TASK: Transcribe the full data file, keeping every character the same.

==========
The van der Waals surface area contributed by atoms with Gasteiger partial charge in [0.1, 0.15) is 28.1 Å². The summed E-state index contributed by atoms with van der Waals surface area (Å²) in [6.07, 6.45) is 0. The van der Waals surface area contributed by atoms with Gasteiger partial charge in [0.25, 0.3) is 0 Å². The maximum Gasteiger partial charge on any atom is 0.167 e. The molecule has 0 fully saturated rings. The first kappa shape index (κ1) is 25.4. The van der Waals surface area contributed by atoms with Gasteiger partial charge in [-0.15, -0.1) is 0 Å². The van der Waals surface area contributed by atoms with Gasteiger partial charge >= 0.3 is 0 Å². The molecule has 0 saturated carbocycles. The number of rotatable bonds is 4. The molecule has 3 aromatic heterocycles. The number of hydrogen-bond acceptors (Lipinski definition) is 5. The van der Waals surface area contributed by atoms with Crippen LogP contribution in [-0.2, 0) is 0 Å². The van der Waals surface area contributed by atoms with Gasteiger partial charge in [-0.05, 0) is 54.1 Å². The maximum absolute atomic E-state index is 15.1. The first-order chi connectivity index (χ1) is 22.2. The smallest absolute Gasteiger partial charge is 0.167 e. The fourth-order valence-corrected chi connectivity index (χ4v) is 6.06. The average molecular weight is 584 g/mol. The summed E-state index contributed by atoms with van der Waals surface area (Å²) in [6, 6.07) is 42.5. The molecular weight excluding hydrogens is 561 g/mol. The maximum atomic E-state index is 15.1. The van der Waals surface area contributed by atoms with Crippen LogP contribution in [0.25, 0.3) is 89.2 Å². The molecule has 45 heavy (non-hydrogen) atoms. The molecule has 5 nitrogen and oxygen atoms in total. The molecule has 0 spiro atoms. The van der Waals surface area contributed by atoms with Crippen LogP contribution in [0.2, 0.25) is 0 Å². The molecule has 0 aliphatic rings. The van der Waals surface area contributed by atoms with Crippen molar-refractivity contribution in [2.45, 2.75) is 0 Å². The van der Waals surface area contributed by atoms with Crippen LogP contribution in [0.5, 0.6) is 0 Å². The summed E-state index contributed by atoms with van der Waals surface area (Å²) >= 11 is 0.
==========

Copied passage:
The van der Waals surface area contributed by atoms with Gasteiger partial charge in [0.1, 0.15) is 28.1 Å². The summed E-state index contributed by atoms with van der Waals surface area (Å²) in [6.07, 6.45) is 0. The van der Waals surface area contributed by atoms with Gasteiger partial charge in [0.25, 0.3) is 0 Å². The maximum Gasteiger partial charge on any atom is 0.167 e. The molecule has 0 fully saturated rings. The first kappa shape index (κ1) is 25.4. The van der Waals surface area contributed by atoms with Gasteiger partial charge in [-0.15, -0.1) is 0 Å². The van der Waals surface area contributed by atoms with Gasteiger partial charge >= 0.3 is 0 Å². The molecule has 0 saturated carbocycles. The number of rotatable bonds is 4. The molecule has 3 aromatic heterocycles. The number of hydrogen-bond acceptors (Lipinski definition) is 5. The van der Waals surface area contributed by atoms with Crippen LogP contribution in [-0.2, 0) is 0 Å². The van der Waals surface area contributed by atoms with Gasteiger partial charge in [-0.05, 0) is 54.1 Å². The maximum absolute atomic E-state index is 15.1. The first-order chi connectivity index (χ1) is 22.2. The smallest absolute Gasteiger partial charge is 0.167 e. The fourth-order valence-corrected chi connectivity index (χ4v) is 6.06. The average molecular weight is 584 g/mol. The summed E-state index contributed by atoms with van der Waals surface area (Å²) in [6, 6.07) is 42.5. The molecular weight excluding hydrogens is 561 g/mol. The maximum atomic E-state index is 15.1. The van der Waals surface area contributed by atoms with Crippen LogP contribution in [0.25, 0.3) is 89.2 Å². The molecule has 45 heavy (non-hydrogen) atoms. The molecule has 5 nitrogen and oxygen atoms in total. The molecule has 0 spiro atoms. The van der Waals surface area contributed by atoms with Crippen LogP contribution in [0.2, 0.25) is 0 Å². The molecule has 0 aliphatic rings. The van der Waals surface area contributed by atoms with Crippen molar-refractivity contribution in [2.45, 2.75) is 0 Å². The van der Waals surface area contributed by atoms with Crippen LogP contribution in [0.5, 0.6) is 0 Å². The summed E-state index contributed by atoms with van der Waals surface area (Å²) >= 11 is 0.